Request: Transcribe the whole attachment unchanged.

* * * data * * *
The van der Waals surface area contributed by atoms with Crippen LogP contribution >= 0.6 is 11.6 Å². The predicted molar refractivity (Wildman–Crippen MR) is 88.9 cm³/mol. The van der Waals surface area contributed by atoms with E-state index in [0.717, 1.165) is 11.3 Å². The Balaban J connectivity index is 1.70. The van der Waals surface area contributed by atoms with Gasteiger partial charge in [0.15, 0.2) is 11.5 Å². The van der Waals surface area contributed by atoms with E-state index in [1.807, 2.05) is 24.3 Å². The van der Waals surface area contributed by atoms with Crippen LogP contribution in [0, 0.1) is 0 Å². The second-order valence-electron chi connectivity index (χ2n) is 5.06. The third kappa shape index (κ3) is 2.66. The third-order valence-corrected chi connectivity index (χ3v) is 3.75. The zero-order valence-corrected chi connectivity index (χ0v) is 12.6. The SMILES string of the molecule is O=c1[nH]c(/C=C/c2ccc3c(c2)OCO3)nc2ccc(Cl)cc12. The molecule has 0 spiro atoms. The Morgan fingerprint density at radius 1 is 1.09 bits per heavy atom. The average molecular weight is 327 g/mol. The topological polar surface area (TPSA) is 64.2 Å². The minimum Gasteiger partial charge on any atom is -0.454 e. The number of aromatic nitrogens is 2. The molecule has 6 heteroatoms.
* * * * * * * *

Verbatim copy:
The van der Waals surface area contributed by atoms with Crippen LogP contribution >= 0.6 is 11.6 Å². The predicted molar refractivity (Wildman–Crippen MR) is 88.9 cm³/mol. The van der Waals surface area contributed by atoms with E-state index in [0.717, 1.165) is 11.3 Å². The Balaban J connectivity index is 1.70. The van der Waals surface area contributed by atoms with Gasteiger partial charge in [0.15, 0.2) is 11.5 Å². The van der Waals surface area contributed by atoms with E-state index in [1.807, 2.05) is 24.3 Å². The van der Waals surface area contributed by atoms with Crippen LogP contribution in [0, 0.1) is 0 Å². The second-order valence-electron chi connectivity index (χ2n) is 5.06. The third kappa shape index (κ3) is 2.66. The third-order valence-corrected chi connectivity index (χ3v) is 3.75. The zero-order valence-corrected chi connectivity index (χ0v) is 12.6. The SMILES string of the molecule is O=c1[nH]c(/C=C/c2ccc3c(c2)OCO3)nc2ccc(Cl)cc12. The molecule has 0 spiro atoms. The Morgan fingerprint density at radius 1 is 1.09 bits per heavy atom. The average molecular weight is 327 g/mol. The topological polar surface area (TPSA) is 64.2 Å². The minimum Gasteiger partial charge on any atom is -0.454 e. The number of aromatic nitrogens is 2. The molecule has 6 heteroatoms.